Airbnb Files Federal Suit Against New York For Banning And Fining Hosts Trying To Rent Vacant Apartments

Is a website responsible for the actions of its users? A recent court case between online marketplace and homestay network Airbnb and New York's Attorney General Eric Schneiderman will settle the question of whether or not a company such as Airbnb is responsible for a user’s illegal activities.

The lawsuit alleges that some landlords illegally listed rentals for longer periods than is allowed by the law. In New York City, unless a property is deemed a hotel or hostel, renters become “permanent residents” after thirty days. It is not illegal, however, if the lessor also occupies the same apartment as the renter and if all parts of the apartment are available to the paying guest. These landlords are listing vacant rentals on Airbnb for longer than thirty days, though. Essentially, they are using the website to obtain short-term renters. New York Governor Andrew Cuomo recently signed law that prohibits illegal listings like this and Airbnb has responded with its own court case.

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Airbnb was originally intended as a way for homeowners to temporarily rent out their space to tourists. Home and property owners are able to put a little extra money in their pocket, while tourists are able to stay at a homey and affordable spot during their trip. Airbnb takes a cut of the revenue when a room or a home is booked and charges a service fee to the guests.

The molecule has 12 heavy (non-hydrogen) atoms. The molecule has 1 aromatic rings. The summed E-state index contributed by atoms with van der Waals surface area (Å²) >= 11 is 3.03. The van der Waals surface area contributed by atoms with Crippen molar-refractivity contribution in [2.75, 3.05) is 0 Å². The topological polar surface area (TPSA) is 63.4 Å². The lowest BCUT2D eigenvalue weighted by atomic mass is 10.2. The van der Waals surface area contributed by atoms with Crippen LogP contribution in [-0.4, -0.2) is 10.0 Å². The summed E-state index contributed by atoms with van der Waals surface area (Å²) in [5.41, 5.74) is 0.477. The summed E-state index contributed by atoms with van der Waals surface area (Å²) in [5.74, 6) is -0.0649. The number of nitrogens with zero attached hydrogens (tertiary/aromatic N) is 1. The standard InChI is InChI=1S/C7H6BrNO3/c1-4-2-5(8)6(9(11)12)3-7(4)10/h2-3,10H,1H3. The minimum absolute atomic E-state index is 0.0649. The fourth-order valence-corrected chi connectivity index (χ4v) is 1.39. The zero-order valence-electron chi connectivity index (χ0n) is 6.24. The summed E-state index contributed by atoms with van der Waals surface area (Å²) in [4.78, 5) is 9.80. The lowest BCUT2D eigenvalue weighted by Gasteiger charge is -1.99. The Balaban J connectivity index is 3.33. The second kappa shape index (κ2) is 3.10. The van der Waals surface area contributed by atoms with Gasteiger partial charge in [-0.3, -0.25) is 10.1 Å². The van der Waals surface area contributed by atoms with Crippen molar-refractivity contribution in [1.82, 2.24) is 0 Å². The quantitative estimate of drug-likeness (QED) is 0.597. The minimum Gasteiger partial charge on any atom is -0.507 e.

Airbnb argues that the New York law violates the company’s rights to free speech, and conflicts with federal laws intended to aid online business. They stated that the law "creates the incorrect perception that Airbnb’s own activities are unlawful. This perception will lead to the sort of reputational injury and loss of goodwill that irreparably harms a business."

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New York Attorney General Eric Schneiderman responded, “Airbnb can’t have it both ways: It must either police illegal activity on its own site, or government will act to protect New Yorkers.”

Airbnb has been under fire for quite some time. Critics of the website have contended that in popular tourist destinations it has reduced affordable housing, driven up home prices, and disrupted neighborhoods with temporary visitors. Airbnb is currently fighting laws and criticism in San Francisco, Berlin, and Barcelona as a result.

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